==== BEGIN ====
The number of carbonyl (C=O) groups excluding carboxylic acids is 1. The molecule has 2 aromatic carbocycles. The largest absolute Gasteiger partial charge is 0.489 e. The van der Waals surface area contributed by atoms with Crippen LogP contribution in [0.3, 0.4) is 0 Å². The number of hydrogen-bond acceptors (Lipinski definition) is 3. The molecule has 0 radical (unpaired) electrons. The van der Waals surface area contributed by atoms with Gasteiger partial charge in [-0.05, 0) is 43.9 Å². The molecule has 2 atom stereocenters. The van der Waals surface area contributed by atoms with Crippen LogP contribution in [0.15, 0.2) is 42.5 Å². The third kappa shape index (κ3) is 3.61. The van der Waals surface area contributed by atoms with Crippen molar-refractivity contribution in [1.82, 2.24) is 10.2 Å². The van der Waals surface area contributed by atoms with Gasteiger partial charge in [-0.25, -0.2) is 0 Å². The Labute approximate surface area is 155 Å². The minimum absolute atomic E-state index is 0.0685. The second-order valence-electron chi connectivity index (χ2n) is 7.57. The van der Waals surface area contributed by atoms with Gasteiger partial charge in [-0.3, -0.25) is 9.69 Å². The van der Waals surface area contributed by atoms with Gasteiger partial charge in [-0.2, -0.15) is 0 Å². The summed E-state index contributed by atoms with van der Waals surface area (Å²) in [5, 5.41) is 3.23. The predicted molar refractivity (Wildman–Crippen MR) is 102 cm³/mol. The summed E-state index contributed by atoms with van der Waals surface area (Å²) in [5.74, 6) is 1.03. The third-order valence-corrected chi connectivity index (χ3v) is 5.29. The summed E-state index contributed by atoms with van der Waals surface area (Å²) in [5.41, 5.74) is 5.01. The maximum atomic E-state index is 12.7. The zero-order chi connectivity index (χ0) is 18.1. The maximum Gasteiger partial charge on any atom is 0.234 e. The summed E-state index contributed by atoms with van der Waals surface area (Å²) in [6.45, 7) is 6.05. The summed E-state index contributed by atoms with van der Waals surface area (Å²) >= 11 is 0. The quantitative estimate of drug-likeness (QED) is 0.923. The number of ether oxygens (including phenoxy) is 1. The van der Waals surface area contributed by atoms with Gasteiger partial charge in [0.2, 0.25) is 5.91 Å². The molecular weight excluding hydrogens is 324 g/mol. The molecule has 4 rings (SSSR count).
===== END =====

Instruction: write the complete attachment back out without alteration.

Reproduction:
The number of carbonyl (C=O) groups excluding carboxylic acids is 1. The molecule has 2 aromatic carbocycles. The largest absolute Gasteiger partial charge is 0.489 e. The van der Waals surface area contributed by atoms with Crippen LogP contribution in [0.3, 0.4) is 0 Å². The number of hydrogen-bond acceptors (Lipinski definition) is 3. The molecule has 0 radical (unpaired) electrons. The van der Waals surface area contributed by atoms with Gasteiger partial charge in [-0.05, 0) is 43.9 Å². The molecule has 2 atom stereocenters. The van der Waals surface area contributed by atoms with Crippen LogP contribution in [0.15, 0.2) is 42.5 Å². The third kappa shape index (κ3) is 3.61. The van der Waals surface area contributed by atoms with Crippen molar-refractivity contribution in [1.82, 2.24) is 10.2 Å². The van der Waals surface area contributed by atoms with Gasteiger partial charge in [-0.25, -0.2) is 0 Å². The Labute approximate surface area is 155 Å². The minimum absolute atomic E-state index is 0.0685. The second-order valence-electron chi connectivity index (χ2n) is 7.57. The van der Waals surface area contributed by atoms with Gasteiger partial charge in [-0.3, -0.25) is 9.69 Å². The van der Waals surface area contributed by atoms with Gasteiger partial charge in [-0.2, -0.15) is 0 Å². The summed E-state index contributed by atoms with van der Waals surface area (Å²) in [5, 5.41) is 3.23. The predicted molar refractivity (Wildman–Crippen MR) is 102 cm³/mol. The summed E-state index contributed by atoms with van der Waals surface area (Å²) in [5.74, 6) is 1.03. The third-order valence-corrected chi connectivity index (χ3v) is 5.29. The summed E-state index contributed by atoms with van der Waals surface area (Å²) in [5.41, 5.74) is 5.01. The maximum atomic E-state index is 12.7. The zero-order chi connectivity index (χ0) is 18.1. The maximum Gasteiger partial charge on any atom is 0.234 e. The summed E-state index contributed by atoms with van der Waals surface area (Å²) in [6.45, 7) is 6.05. The summed E-state index contributed by atoms with van der Waals surface area (Å²) >= 11 is 0. The quantitative estimate of drug-likeness (QED) is 0.923. The number of ether oxygens (including phenoxy) is 1. The van der Waals surface area contributed by atoms with Gasteiger partial charge in [0.2, 0.25) is 5.91 Å². The molecular weight excluding hydrogens is 324 g/mol. The molecule has 4 rings (SSSR count).